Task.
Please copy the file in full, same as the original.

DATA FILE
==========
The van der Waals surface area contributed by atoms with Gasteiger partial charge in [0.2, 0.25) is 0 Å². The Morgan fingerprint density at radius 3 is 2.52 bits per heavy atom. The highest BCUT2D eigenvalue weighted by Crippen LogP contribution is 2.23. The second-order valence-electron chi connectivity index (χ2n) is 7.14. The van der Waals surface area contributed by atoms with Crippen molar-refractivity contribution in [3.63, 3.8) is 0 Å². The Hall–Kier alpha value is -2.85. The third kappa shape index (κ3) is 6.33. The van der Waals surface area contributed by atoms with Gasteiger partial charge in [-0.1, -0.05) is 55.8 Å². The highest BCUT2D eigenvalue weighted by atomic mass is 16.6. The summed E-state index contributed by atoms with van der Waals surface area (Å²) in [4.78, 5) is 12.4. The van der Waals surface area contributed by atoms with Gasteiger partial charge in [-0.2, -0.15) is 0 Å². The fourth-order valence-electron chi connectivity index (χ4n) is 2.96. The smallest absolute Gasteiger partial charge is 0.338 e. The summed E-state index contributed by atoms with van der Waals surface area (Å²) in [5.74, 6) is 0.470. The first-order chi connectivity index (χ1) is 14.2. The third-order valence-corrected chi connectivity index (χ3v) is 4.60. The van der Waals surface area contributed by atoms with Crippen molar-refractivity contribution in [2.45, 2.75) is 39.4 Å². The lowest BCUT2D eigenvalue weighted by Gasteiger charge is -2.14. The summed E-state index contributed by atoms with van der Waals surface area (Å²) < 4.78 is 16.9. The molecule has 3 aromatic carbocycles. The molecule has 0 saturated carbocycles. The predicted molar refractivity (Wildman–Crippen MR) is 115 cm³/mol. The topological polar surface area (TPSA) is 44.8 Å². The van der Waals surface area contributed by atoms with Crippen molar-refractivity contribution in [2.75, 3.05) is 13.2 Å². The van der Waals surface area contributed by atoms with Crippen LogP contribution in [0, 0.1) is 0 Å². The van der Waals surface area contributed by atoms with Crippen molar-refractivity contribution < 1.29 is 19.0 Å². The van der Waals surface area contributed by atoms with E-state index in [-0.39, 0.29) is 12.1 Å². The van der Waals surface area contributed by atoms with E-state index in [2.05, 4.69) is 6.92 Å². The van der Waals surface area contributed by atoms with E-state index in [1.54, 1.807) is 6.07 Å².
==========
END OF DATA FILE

The van der Waals surface area contributed by atoms with Gasteiger partial charge in [0.2, 0.25) is 0 Å². The Morgan fingerprint density at radius 3 is 2.52 bits per heavy atom. The highest BCUT2D eigenvalue weighted by Crippen LogP contribution is 2.23. The second-order valence-electron chi connectivity index (χ2n) is 7.14. The van der Waals surface area contributed by atoms with Crippen molar-refractivity contribution in [3.63, 3.8) is 0 Å². The Hall–Kier alpha value is -2.85. The third kappa shape index (κ3) is 6.33. The van der Waals surface area contributed by atoms with Gasteiger partial charge in [-0.1, -0.05) is 55.8 Å². The highest BCUT2D eigenvalue weighted by atomic mass is 16.6. The summed E-state index contributed by atoms with van der Waals surface area (Å²) in [4.78, 5) is 12.4. The van der Waals surface area contributed by atoms with Gasteiger partial charge in [-0.2, -0.15) is 0 Å². The fourth-order valence-electron chi connectivity index (χ4n) is 2.96. The smallest absolute Gasteiger partial charge is 0.338 e. The summed E-state index contributed by atoms with van der Waals surface area (Å²) in [5.74, 6) is 0.470. The first-order chi connectivity index (χ1) is 14.2. The third-order valence-corrected chi connectivity index (χ3v) is 4.60. The van der Waals surface area contributed by atoms with Crippen molar-refractivity contribution in [2.45, 2.75) is 39.4 Å². The lowest BCUT2D eigenvalue weighted by Gasteiger charge is -2.14. The summed E-state index contributed by atoms with van der Waals surface area (Å²) < 4.78 is 16.9. The molecule has 3 aromatic carbocycles. The molecule has 0 saturated carbocycles. The predicted molar refractivity (Wildman–Crippen MR) is 115 cm³/mol. The topological polar surface area (TPSA) is 44.8 Å². The van der Waals surface area contributed by atoms with Crippen molar-refractivity contribution in [2.75, 3.05) is 13.2 Å². The van der Waals surface area contributed by atoms with Crippen LogP contribution in [0, 0.1) is 0 Å². The van der Waals surface area contributed by atoms with Crippen molar-refractivity contribution < 1.29 is 19.0 Å². The van der Waals surface area contributed by atoms with E-state index in [-0.39, 0.29) is 12.1 Å². The van der Waals surface area contributed by atoms with E-state index in [2.05, 4.69) is 6.92 Å². The van der Waals surface area contributed by atoms with E-state index in [1.54, 1.807) is 6.07 Å².